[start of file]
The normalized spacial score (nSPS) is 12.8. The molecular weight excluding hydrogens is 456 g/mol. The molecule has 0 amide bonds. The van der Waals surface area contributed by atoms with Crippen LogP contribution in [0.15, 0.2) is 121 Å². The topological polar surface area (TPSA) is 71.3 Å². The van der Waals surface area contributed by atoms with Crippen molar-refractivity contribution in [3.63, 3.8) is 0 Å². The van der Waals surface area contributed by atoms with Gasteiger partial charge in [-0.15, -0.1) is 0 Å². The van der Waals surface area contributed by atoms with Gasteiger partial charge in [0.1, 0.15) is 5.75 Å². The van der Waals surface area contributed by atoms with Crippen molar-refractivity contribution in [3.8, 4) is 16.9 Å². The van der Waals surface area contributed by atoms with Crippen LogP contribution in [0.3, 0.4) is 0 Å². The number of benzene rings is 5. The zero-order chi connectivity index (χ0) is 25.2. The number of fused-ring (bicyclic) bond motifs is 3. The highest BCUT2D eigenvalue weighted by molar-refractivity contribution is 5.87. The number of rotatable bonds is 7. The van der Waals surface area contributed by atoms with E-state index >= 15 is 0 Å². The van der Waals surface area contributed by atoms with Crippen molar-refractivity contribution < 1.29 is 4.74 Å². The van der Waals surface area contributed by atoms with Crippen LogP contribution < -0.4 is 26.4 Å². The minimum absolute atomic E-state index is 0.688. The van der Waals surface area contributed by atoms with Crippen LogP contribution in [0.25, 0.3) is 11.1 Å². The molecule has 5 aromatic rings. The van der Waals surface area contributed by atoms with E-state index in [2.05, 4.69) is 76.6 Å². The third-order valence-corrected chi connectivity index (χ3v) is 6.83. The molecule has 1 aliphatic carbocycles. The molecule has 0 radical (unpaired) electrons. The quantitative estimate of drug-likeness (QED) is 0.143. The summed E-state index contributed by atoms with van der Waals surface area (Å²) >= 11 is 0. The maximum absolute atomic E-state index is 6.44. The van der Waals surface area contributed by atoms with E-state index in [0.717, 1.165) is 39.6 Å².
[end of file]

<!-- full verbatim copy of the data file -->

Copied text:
The normalized spacial score (nSPS) is 12.8. The molecular weight excluding hydrogens is 456 g/mol. The molecule has 0 amide bonds. The van der Waals surface area contributed by atoms with Crippen LogP contribution in [0.15, 0.2) is 121 Å². The topological polar surface area (TPSA) is 71.3 Å². The van der Waals surface area contributed by atoms with Crippen molar-refractivity contribution in [3.63, 3.8) is 0 Å². The van der Waals surface area contributed by atoms with Gasteiger partial charge in [-0.15, -0.1) is 0 Å². The van der Waals surface area contributed by atoms with Gasteiger partial charge in [0.1, 0.15) is 5.75 Å². The van der Waals surface area contributed by atoms with Crippen molar-refractivity contribution in [3.8, 4) is 16.9 Å². The van der Waals surface area contributed by atoms with Crippen LogP contribution in [0.3, 0.4) is 0 Å². The number of benzene rings is 5. The zero-order chi connectivity index (χ0) is 25.2. The number of fused-ring (bicyclic) bond motifs is 3. The highest BCUT2D eigenvalue weighted by molar-refractivity contribution is 5.87. The number of rotatable bonds is 7. The van der Waals surface area contributed by atoms with E-state index >= 15 is 0 Å². The van der Waals surface area contributed by atoms with Crippen molar-refractivity contribution < 1.29 is 4.74 Å². The van der Waals surface area contributed by atoms with Crippen LogP contribution < -0.4 is 26.4 Å². The minimum absolute atomic E-state index is 0.688. The van der Waals surface area contributed by atoms with Crippen LogP contribution in [0.25, 0.3) is 11.1 Å². The molecule has 5 aromatic rings. The van der Waals surface area contributed by atoms with E-state index in [2.05, 4.69) is 76.6 Å². The third-order valence-corrected chi connectivity index (χ3v) is 6.83. The molecule has 1 aliphatic carbocycles. The molecule has 0 radical (unpaired) electrons. The quantitative estimate of drug-likeness (QED) is 0.143. The summed E-state index contributed by atoms with van der Waals surface area (Å²) >= 11 is 0. The maximum absolute atomic E-state index is 6.44. The van der Waals surface area contributed by atoms with E-state index in [0.717, 1.165) is 39.6 Å².